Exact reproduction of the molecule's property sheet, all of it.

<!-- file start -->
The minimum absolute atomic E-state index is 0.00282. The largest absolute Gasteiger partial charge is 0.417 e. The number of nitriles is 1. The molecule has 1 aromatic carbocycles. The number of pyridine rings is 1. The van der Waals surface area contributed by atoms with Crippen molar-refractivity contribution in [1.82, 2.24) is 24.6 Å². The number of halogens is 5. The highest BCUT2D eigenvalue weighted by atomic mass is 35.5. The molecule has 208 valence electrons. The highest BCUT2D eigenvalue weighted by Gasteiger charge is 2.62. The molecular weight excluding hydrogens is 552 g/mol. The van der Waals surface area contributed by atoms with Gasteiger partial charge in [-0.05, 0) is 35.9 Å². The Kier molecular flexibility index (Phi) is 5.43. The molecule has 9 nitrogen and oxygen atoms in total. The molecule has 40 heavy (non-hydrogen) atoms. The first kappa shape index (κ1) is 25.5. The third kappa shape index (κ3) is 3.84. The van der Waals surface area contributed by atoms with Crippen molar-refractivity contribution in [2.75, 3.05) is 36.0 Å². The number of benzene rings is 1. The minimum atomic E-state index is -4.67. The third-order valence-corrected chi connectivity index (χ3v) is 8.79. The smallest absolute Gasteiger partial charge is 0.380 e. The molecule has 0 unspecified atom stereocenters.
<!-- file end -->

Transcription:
The minimum absolute atomic E-state index is 0.00282. The largest absolute Gasteiger partial charge is 0.417 e. The number of nitriles is 1. The molecule has 1 aromatic carbocycles. The number of pyridine rings is 1. The van der Waals surface area contributed by atoms with Crippen molar-refractivity contribution in [1.82, 2.24) is 24.6 Å². The number of halogens is 5. The highest BCUT2D eigenvalue weighted by atomic mass is 35.5. The molecule has 208 valence electrons. The highest BCUT2D eigenvalue weighted by Gasteiger charge is 2.62. The molecular weight excluding hydrogens is 552 g/mol. The van der Waals surface area contributed by atoms with Gasteiger partial charge in [-0.05, 0) is 35.9 Å². The Kier molecular flexibility index (Phi) is 5.43. The molecule has 9 nitrogen and oxygen atoms in total. The molecule has 40 heavy (non-hydrogen) atoms. The first kappa shape index (κ1) is 25.5. The third kappa shape index (κ3) is 3.84. The van der Waals surface area contributed by atoms with Crippen molar-refractivity contribution in [2.75, 3.05) is 36.0 Å². The number of benzene rings is 1. The minimum atomic E-state index is -4.67. The third-order valence-corrected chi connectivity index (χ3v) is 8.79. The smallest absolute Gasteiger partial charge is 0.380 e. The molecule has 0 unspecified atom stereocenters.